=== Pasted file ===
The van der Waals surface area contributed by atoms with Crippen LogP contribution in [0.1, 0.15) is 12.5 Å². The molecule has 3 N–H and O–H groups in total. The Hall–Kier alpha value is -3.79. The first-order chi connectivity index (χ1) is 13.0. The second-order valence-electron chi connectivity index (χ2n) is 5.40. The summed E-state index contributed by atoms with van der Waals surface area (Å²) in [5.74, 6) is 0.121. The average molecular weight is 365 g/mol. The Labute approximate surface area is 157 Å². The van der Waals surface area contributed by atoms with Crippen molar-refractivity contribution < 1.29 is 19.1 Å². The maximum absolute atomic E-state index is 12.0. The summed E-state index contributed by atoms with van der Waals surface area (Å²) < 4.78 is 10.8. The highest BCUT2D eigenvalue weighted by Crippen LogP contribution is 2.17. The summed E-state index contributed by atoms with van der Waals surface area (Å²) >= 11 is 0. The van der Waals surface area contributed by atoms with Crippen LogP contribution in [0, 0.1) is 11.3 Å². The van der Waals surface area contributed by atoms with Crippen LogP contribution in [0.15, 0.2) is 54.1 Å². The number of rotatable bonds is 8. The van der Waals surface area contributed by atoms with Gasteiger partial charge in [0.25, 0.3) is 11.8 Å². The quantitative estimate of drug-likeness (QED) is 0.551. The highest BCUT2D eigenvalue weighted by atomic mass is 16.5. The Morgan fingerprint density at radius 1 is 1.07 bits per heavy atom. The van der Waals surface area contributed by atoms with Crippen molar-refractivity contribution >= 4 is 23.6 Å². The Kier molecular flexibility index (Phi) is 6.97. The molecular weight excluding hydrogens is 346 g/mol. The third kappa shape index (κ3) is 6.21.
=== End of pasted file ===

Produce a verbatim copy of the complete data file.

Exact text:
The van der Waals surface area contributed by atoms with Crippen LogP contribution in [0.1, 0.15) is 12.5 Å². The molecule has 3 N–H and O–H groups in total. The Hall–Kier alpha value is -3.79. The first-order chi connectivity index (χ1) is 13.0. The second-order valence-electron chi connectivity index (χ2n) is 5.40. The summed E-state index contributed by atoms with van der Waals surface area (Å²) in [5.74, 6) is 0.121. The average molecular weight is 365 g/mol. The Labute approximate surface area is 157 Å². The van der Waals surface area contributed by atoms with Crippen molar-refractivity contribution < 1.29 is 19.1 Å². The maximum absolute atomic E-state index is 12.0. The summed E-state index contributed by atoms with van der Waals surface area (Å²) < 4.78 is 10.8. The highest BCUT2D eigenvalue weighted by Crippen LogP contribution is 2.17. The summed E-state index contributed by atoms with van der Waals surface area (Å²) >= 11 is 0. The van der Waals surface area contributed by atoms with Crippen LogP contribution in [0, 0.1) is 11.3 Å². The van der Waals surface area contributed by atoms with Crippen LogP contribution in [0.15, 0.2) is 54.1 Å². The number of rotatable bonds is 8. The van der Waals surface area contributed by atoms with Gasteiger partial charge in [0.25, 0.3) is 11.8 Å². The quantitative estimate of drug-likeness (QED) is 0.551. The highest BCUT2D eigenvalue weighted by atomic mass is 16.5. The Morgan fingerprint density at radius 1 is 1.07 bits per heavy atom. The van der Waals surface area contributed by atoms with Crippen molar-refractivity contribution >= 4 is 23.6 Å². The Kier molecular flexibility index (Phi) is 6.97. The molecular weight excluding hydrogens is 346 g/mol. The third kappa shape index (κ3) is 6.21.